The People also ask section also lists these popular queries:

  • What should a woman in her 50s wear? According to AARP — Dark denim, more dark denim, and cardigans. So, Mr. Rogers on a casual Friday, got it.
  • What should you not wear in your 50s? Old fashioned skirts, fleece, and loud makeup. No Caroline Ingalls/Nike/Tammy Faye Bakker ensembles — understood.
  • At what age does a man stop getting hard? Yeah, I know, but it appears it’s something us horny 50s-year-olds with dehydrated vajayjays are very curious about. (If I’m understanding the math correctly — about half the men in their 50s suffer from ED.) The stiffer the eyeballs, the softer the johnson?
  • How do you sexually arouse a woman in menopause? Again, it looks like we are clueless (and obsessed) in this department, too. Their suggestions: Lubrication (Tip to 30-year-old self: Buy stock in Astroglide. It will come in handy. Yes, all the puns intended.), bolstering yourself with pillows (more cushion for the pushin’ against that delicate skeleton), and “going solo.” If we were experts at the last one, would we even need to ask this question?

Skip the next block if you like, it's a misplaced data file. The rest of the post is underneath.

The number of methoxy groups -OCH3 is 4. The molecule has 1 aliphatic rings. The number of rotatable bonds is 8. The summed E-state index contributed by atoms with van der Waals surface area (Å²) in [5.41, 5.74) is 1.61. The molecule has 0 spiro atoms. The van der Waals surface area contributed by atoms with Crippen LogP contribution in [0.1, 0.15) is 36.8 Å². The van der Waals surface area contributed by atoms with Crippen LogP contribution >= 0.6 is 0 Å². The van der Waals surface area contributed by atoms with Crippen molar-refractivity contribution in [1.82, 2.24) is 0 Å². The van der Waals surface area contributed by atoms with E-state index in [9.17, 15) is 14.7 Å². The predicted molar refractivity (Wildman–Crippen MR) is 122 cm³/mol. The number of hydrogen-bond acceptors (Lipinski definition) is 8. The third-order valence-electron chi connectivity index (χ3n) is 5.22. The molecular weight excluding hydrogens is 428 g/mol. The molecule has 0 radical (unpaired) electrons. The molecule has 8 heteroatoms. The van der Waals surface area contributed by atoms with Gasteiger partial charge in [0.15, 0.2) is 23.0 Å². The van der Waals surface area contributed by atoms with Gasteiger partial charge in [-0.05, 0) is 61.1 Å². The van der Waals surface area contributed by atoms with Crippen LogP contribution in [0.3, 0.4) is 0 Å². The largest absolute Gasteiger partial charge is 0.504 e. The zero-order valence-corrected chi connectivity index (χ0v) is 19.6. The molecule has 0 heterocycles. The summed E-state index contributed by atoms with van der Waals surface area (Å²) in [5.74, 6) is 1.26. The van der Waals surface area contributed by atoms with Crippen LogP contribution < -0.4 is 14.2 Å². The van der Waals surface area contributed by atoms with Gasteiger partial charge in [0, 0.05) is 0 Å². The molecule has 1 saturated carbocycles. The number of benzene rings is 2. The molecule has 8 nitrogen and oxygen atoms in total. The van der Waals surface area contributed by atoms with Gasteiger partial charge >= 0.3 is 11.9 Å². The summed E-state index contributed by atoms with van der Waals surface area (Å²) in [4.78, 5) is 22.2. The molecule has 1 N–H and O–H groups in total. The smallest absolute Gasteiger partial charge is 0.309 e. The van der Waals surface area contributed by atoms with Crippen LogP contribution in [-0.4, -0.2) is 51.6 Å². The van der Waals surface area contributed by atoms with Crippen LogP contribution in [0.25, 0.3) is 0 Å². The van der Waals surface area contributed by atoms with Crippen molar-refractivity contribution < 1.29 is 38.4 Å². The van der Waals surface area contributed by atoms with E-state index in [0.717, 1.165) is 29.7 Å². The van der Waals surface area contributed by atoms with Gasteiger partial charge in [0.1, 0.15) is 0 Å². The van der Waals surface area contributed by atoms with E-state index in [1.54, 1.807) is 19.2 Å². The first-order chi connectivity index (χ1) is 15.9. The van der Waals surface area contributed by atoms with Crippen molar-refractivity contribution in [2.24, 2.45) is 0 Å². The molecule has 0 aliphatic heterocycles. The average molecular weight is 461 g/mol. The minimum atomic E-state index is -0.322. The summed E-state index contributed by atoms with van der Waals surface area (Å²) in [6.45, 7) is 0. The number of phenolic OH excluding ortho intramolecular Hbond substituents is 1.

• What foods should you avoid after 50? Cut down on sugar, salts, carbs, and alcohol. Doesn’t the internet realize that a steady diet of banana bread, French fries, and cabernet is keeping me sane as I approach the last best years of my life?
  • What is the average weight for a 50-year-old woman? I won’t dignify that body-shaming search with the answer, but suffice it to say, I’m four pounds over. I’m tall, so it evens out. But, then again, I live in Los Angeles. I’m considered a behemoth.

The cyber search for meaning continues

Interspersed with the tales of health horrors and aging beautifully tips are the articles on reinventing, rediscovering, and reclaiming your identity. Finding the “courage and the freedom” to be your “true self.” It’s as if the first five decades of our lives didn’t amount to anything.

Did we spend all that time in hiding, waiting for the world to acknowledge our greatness? Were our personas that precarious?

I don’t know about you, but I think have done a lot in the first half of my life: I married my great love, raised two boys into adulthood, survived widowhood and breast cancer, traveled abroad, and reinvented my career more than once.

My list is not complete, and I plan on accomplishing much more. I have no doubt your lists are just as impressive.